Compressed on L'Ouest- The Ouest Air Locomotives.
A new underground railway station by the side of the Seine, called Invalides had just been built, to handle lines serving Britanny and Normandy and deal with congestion in Montparnasse. These were normally worked by electric locomotives that drew 650V DC from a raised third rail. This voltage was already widely used on French tramways. However as the Company had concluded agreements with the City of Paris that excluded the use of steam engines inside the new station, other methods were needed to rescue electric trains stranded by loss of traction current- hence the compressed-air locomotives.
Above: A L'Ouest air locomotive.
These locomotives had two four-wheel bogies. They could be driven from either end. Air was stored in 33 air tanks (presumably cylinders) in the central part of the locomotive. There was an intermediate reservoir working at 20 kg/cm2. (284 psi) Each bogie had two cylinders in compound, the HP cylinder working at 20 kg/cm2, while the LP cylinder worked at 10 kg/cm2. (142 psi) Air charging attachments were fitted at each end; possibly these are the otherwise unexplained structures on the roof. There appear to have been bouillottes at each end to reheat the stored air before use, increasing power output and preventing freezing as the air expanded. For more on bouillottes and compressed-air vehicles in general see Compressed Air Propulsion. The locos were fitted with both Westinghouse and manual brakes.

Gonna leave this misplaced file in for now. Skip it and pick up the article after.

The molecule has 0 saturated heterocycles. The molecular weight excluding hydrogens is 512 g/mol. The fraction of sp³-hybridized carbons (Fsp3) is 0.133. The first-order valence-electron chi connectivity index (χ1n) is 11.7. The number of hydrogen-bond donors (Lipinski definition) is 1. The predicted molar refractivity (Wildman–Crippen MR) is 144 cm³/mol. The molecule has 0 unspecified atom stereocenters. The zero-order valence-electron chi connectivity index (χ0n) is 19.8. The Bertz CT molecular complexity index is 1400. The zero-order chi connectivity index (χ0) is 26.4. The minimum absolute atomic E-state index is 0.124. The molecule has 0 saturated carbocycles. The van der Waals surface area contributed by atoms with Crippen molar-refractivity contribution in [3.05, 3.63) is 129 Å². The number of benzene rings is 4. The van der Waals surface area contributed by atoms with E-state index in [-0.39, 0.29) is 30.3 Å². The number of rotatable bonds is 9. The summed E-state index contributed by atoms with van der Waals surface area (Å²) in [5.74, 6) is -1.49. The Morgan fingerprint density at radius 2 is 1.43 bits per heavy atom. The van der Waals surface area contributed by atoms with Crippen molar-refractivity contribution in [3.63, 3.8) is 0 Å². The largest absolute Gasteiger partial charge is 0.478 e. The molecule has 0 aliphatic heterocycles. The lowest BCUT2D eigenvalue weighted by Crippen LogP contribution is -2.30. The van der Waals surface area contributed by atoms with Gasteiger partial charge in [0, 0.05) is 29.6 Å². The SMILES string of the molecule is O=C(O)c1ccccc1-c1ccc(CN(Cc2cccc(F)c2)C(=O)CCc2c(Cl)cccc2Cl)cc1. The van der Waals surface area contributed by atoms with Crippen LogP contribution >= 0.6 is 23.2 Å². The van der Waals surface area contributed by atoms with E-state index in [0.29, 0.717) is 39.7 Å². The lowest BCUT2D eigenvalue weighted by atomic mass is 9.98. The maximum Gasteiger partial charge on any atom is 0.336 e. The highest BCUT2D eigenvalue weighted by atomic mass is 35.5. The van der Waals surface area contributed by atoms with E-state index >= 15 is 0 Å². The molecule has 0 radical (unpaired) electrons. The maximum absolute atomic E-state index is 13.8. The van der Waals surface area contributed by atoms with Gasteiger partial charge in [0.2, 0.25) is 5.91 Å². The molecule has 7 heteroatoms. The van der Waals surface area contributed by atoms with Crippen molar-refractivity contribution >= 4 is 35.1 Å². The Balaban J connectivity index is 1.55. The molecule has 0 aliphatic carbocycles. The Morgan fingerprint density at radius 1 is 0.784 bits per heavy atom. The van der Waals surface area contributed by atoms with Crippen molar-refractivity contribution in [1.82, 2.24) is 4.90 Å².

Their performance appears to have been inadequate as they were replaced by electric locomotives in 1910. Presumably these were battery-operated, as otherwise they would not have been much use for rescue purposes when the power supply failed.
THE COMPRESSED-AIR SUPPLY
Compressed air was generated in a plant near to the esplanade of Invalides station, with three independant groups of machinery, each group comprising a three-phase electric motor energised at 5000V, supplied from a power-station at Issy by the general supply circuit, and a vertical Mekarski compressor, turning at 100 rpm and absorbing 200 HP. These took compressed air at 6kg/cm2 (85 psi) bought from the Compagnie Parisienne*, and raised it to 100 kg/cm2. (1422 psi) The compressors had four cylinders; and each compressor could supply 2000 kg of air per hour. (Is that right? It seems like an awful lot of air) The air at final pressure was stored in six groups of 20 tanks, storage being essential as compressed air to run the locomotives would be needed when the electricity supply failed. Adjacent were special facilities for the bouillottes; presumably for filling them with hot water.
*The Compagnie Parisienne distributed compressed air for power purposes through a network of pipes under the Paris streets.
From the French journal Nature for 1901, 2nd issue.